When the classic programme, which follows grooms attempting to plan their wedding (punchline: human males doing some organising), began a decade ago on BBC Three, it had the raw spark of unpredictability. For eight years, the show did nothing fancy with the format, and stuck with pretty ordinary couples who had few eccentric aspirations for their wedding day.

This usually resulted in run-of-the-mill, mildly disappointing weddings where the worst thing that happened would be a reception at the nearest motorway pub, or an ill-fitting New Look low heel.

It sounds dull, but anyone who has religiously watched it knows that the more low-key weddings expose what is truly intriguing about this programme: the unconditional commitment – or doomed nature – of a relationship. As one of the show’s superfans told the Radio Times a couple of years ago:

“It’s perfect, and not in an ironic or post-ironic or snarky way. The format has the solemn weight of a ceremony . . . Don’t Tell the Bride is not about ruined weddings, it’s about hope. Every wedding is a demonstration of how our ambitions curve away from our abilities. It’s a show about striving to deserve love and how that’s rarely enough.”

It also meant that when there were bombshells, they were stand-out episodes. High drama like Series 4’s notorious Las Vegas wedding almost resulting in a no-show bride. Or heart-warming surprises like the geezer Luke in Series 3 playing Fifa and guzzling a tinny on his wedding morning, who incongruously pulls off a stonking wedding day (complete with special permission from the Catholic Church).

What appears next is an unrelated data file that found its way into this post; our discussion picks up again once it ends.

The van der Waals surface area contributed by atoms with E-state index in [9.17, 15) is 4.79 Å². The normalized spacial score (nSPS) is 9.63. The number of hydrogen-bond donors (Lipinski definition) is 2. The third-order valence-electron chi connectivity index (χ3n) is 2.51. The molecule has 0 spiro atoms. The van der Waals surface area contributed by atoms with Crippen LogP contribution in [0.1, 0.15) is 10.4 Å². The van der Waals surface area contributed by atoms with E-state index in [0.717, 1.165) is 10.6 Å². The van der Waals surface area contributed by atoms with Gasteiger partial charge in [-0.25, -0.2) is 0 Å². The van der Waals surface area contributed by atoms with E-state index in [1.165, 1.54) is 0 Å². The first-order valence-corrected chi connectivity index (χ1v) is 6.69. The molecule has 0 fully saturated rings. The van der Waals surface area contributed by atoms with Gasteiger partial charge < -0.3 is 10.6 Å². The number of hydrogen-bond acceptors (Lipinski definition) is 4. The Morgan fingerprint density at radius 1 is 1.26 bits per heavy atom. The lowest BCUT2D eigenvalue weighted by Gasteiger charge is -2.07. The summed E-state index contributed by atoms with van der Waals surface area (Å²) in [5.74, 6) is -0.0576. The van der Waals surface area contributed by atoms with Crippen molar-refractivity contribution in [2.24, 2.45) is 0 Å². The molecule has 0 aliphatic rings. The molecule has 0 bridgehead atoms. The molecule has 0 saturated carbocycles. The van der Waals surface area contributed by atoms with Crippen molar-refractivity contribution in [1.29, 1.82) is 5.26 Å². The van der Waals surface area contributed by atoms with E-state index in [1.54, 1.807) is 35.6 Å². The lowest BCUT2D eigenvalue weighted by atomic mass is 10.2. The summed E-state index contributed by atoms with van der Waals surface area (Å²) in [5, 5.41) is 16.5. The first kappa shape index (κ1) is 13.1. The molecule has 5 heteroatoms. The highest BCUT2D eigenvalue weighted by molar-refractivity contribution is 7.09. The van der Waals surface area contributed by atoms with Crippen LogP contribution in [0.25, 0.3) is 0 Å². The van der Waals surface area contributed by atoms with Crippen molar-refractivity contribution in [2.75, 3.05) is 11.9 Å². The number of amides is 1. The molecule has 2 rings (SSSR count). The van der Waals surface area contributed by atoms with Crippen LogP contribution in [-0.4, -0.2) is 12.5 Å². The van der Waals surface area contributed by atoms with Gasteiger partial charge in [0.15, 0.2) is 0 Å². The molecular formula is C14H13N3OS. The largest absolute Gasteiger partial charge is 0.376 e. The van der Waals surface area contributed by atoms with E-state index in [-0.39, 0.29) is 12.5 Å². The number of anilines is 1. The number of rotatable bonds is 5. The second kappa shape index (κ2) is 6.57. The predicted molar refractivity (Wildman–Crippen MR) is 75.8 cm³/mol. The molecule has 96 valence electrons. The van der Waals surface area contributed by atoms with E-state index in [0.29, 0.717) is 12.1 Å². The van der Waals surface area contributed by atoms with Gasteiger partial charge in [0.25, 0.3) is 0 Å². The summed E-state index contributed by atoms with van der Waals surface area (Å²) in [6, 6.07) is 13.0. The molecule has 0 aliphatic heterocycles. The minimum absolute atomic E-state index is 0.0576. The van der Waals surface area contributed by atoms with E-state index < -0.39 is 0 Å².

For its eight years on BBC Three, a few wildcard weddings were thrown into the mix of each series. Then the show had a brief affair with BBC One, a flirt with Sky, and is now on its tenth year, 13th series and in a brand new relationship – with the more outrageous E4.

During its journey from BBC Three, the show has been losing its way. Tedious relationship preamble has been used to beef up each episode. Some of the grooms are cruel rather than clueless, or seem more pathetic and vulnerable than naïve. And wackier weddings have become the norm.

The programme has now fully split from its understated roots. Since it kicked off at the end of July, every wedding has been a publicity stunt. The pig farm nuptials are sandwiched between a Costa del Sol-based parasail monstrosity and an Eighties Neighbours-themed ceremony, for example. All facilitated by producers clearly handing the groom and best men karaoke booth-style props (sombreros! Inflatable guitars! Wigs!) to soup up the living room planning process.

Such hamminess doesn’t give us the same fly-on-the-wall flavour of a relationship as the older episodes. But maybe this level of artifice is appropriate. As one groom revealed to enraged fans in The Sun this week, the ceremonies filmed are not actually legally binding. “It makes a bit of a mockery of the process that the bride and groom go through this huge ordeal for a ceremony which isn’t even legal,” he said. Perhaps we should’ve predicted it would all eventually end in divorce – from reality.

Don’t Tell the Bride is on E4 at 9pm

Anoosh Chakelian is senior writer at the New Statesman.